"A board from the ship came my way and I clung to it. When each wave came surging towards me, I bowed my head, letting it pass over me."

In this one-liner of Rabbi Akiva, we have a perspective on life. All of us must confront raging waves of life coming over us. All of us at some point in our lives feel that our “ship” has been broken, and we are out at sea alone, submerged in frigid and angry waters. You need to learn, says Rabbi Akiva, how to “wave” to the waves. Don’t fight your storm, don’t resist the changes in your life, learn to embrace them. Don’t fight the waves, rather allow yourself to make peace with them, to welcome them, to find the opportunities that lay in them, and then you will survive and thrive.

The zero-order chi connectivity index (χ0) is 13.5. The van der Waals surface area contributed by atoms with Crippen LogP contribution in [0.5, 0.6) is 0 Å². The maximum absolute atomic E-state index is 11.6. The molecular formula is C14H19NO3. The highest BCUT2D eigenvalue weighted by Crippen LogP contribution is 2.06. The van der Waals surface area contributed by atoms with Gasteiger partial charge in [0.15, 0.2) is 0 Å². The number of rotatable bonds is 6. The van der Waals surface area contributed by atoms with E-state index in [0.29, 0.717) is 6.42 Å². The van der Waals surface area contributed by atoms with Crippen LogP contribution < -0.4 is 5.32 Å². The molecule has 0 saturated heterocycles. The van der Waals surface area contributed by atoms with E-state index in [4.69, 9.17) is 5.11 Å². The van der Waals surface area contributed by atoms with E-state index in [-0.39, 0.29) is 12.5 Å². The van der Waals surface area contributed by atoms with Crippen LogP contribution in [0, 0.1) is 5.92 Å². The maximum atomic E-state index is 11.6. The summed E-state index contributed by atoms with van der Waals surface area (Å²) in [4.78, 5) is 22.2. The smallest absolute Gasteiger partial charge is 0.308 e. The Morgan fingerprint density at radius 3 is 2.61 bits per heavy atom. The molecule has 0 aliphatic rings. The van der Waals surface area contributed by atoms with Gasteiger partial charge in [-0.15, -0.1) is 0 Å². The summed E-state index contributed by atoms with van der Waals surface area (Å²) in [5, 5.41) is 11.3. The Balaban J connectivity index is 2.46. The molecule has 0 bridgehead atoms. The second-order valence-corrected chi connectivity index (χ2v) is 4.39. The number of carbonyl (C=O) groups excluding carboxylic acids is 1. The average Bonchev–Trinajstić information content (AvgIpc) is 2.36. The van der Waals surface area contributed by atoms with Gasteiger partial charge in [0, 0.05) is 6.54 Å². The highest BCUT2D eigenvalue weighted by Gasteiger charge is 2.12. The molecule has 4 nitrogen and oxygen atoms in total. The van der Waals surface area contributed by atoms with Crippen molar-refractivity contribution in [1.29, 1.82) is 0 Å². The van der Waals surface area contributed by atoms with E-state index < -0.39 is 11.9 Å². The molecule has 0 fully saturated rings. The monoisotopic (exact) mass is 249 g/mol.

Many of us often develop certain hopes and expectations for our lives. When they don’t turn out the way we expected, we live the remainder of our lives resentful, disappointed, feeling abandoned and wrecked. We forever battle the waves that have come our way. Rabbi Akiva taught a different way: Welcome each wave. Bow your head to it. Make peace with your storm instead of battling it.

Once, General Douglas MacArthur instructed his soldiers to move backward from the front. Someone asked him: Have we been defeated? Are we retreating? And he said: "We are not retreating; we are advancing in another direction."

Hold on to Torah and Mitzvot. Bow your head to the wave, turn crisis into opportunity. Utilize every challenge as a springboard for ever increasing growth.

Shabbat Shalom,
Rabbi Yoseph Geisinsky